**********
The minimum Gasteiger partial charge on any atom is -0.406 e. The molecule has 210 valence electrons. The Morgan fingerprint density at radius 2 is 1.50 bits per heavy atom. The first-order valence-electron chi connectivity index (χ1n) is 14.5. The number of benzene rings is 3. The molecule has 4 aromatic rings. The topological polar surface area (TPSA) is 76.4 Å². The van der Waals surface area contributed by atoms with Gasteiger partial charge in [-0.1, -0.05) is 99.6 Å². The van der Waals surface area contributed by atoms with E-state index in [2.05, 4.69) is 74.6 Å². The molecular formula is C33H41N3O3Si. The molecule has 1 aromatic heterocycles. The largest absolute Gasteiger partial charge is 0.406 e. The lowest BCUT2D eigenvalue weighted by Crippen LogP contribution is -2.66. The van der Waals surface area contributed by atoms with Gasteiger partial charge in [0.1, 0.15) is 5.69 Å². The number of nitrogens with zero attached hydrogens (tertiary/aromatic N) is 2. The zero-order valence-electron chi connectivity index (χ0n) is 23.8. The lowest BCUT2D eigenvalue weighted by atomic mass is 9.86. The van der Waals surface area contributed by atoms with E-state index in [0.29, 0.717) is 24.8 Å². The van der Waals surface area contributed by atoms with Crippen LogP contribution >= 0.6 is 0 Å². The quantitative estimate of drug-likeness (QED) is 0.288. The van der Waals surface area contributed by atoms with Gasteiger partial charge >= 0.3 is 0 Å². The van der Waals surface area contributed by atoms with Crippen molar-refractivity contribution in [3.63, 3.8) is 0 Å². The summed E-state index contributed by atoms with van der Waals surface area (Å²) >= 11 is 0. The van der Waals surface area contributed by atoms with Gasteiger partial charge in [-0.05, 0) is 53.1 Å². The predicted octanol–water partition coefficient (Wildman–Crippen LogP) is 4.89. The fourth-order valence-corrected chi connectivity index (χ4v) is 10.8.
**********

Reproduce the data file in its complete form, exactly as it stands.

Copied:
The minimum Gasteiger partial charge on any atom is -0.406 e. The molecule has 210 valence electrons. The Morgan fingerprint density at radius 2 is 1.50 bits per heavy atom. The first-order valence-electron chi connectivity index (χ1n) is 14.5. The number of benzene rings is 3. The molecule has 4 aromatic rings. The topological polar surface area (TPSA) is 76.4 Å². The van der Waals surface area contributed by atoms with Gasteiger partial charge in [-0.1, -0.05) is 99.6 Å². The van der Waals surface area contributed by atoms with E-state index in [2.05, 4.69) is 74.6 Å². The molecular formula is C33H41N3O3Si. The molecule has 1 aromatic heterocycles. The largest absolute Gasteiger partial charge is 0.406 e. The lowest BCUT2D eigenvalue weighted by Crippen LogP contribution is -2.66. The van der Waals surface area contributed by atoms with Gasteiger partial charge in [0.1, 0.15) is 5.69 Å². The number of nitrogens with zero attached hydrogens (tertiary/aromatic N) is 2. The zero-order valence-electron chi connectivity index (χ0n) is 23.8. The lowest BCUT2D eigenvalue weighted by atomic mass is 9.86. The van der Waals surface area contributed by atoms with E-state index in [0.29, 0.717) is 24.8 Å². The van der Waals surface area contributed by atoms with Crippen LogP contribution >= 0.6 is 0 Å². The quantitative estimate of drug-likeness (QED) is 0.288. The van der Waals surface area contributed by atoms with Gasteiger partial charge >= 0.3 is 0 Å². The van der Waals surface area contributed by atoms with Crippen molar-refractivity contribution in [3.63, 3.8) is 0 Å². The summed E-state index contributed by atoms with van der Waals surface area (Å²) >= 11 is 0. The van der Waals surface area contributed by atoms with Gasteiger partial charge in [-0.05, 0) is 53.1 Å². The predicted octanol–water partition coefficient (Wildman–Crippen LogP) is 4.89. The fourth-order valence-corrected chi connectivity index (χ4v) is 10.8.